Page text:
‘Black Women Heal Day,’ started in Madison, empowers women around the world

‘Black Women Heal Day,’ started in Madison, empowers women around the world

Saturday was Black Women Heal Day, an international movement that started in Madison in 2015. Locally, girls met with women to discuss what the issues that most impact them as black women.

Lilada Gee founded the movement to raise awareness about the impact of sexual abuse on African-American women.

Research shows that up to 65 percent of black girls in the U.S. will be sexually assaulted by the age of 18 .

When Gee shared her own story as a sexual abuse survivor with her church, other victims started showing up at her house.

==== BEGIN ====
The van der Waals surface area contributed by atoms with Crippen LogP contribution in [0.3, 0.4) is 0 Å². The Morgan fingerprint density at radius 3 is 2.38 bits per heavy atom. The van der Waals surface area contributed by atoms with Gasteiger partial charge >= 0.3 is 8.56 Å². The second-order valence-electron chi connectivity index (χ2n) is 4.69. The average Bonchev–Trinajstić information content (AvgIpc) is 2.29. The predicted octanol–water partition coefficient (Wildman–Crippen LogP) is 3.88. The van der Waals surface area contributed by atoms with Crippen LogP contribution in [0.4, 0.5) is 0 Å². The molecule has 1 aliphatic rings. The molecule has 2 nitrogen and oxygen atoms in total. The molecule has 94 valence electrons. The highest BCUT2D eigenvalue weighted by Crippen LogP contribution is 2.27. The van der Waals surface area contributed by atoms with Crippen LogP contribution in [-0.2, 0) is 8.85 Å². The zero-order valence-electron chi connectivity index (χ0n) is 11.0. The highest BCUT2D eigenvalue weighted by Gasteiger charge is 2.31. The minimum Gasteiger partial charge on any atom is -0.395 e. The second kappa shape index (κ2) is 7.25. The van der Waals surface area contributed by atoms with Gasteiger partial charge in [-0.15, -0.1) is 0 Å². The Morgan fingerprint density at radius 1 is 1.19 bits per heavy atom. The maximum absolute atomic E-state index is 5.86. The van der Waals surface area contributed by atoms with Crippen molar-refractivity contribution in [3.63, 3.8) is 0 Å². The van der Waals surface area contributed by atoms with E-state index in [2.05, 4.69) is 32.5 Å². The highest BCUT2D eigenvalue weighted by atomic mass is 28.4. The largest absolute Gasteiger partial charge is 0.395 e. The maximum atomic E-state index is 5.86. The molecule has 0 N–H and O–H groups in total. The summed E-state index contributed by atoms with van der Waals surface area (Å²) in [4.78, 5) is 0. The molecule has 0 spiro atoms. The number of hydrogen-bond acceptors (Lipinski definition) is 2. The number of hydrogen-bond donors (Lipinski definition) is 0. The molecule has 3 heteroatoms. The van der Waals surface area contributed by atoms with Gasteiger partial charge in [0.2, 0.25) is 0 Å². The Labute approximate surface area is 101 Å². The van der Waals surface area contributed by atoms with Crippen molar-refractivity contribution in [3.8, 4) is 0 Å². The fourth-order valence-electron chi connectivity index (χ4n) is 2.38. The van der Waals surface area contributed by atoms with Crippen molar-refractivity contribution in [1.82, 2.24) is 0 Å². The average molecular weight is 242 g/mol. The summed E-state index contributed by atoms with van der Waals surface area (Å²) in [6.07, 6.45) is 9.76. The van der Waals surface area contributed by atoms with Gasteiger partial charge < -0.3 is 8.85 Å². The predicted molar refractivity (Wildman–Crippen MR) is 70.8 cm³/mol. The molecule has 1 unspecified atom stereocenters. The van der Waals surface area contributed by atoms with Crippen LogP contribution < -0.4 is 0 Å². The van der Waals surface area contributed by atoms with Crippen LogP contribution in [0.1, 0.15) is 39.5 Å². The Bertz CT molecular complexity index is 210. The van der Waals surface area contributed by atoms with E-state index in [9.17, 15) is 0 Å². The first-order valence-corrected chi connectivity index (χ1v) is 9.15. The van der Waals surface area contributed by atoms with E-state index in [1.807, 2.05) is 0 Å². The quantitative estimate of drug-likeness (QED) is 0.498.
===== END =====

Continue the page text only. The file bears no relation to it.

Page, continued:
“They’d come in my living room and we’d talk and we’d cry and we’d pray,” Gee said. “Because people don’t talk about it, people don’t know how to heal. They don’t know how to get out of that dark place.”

So Gee started a program called Lilada’s Living Room to help girls traumatized by sexual abuse. She leads discussion groups with high schoolers throughout Dane County and also meets with younger girls between 10 and 14 years old.

Suicide is the third leading cause of death for African-American girls between the ages of 10 and 14, according to the CDC.

Gee is working to change that. She said it’s her calling to empower girls and create a safe discussion space for them.

Tamiya Smith, a Verona High School student, said she values the relationships she has formed as a member of the discussion groups. “It’s nice to have the women around me that I can connect with and look up to,” Smith said.

Gee said she tells other black women “if we don’t look out for black girls, nobody else will.”

“We need to take care of our babies,” she said.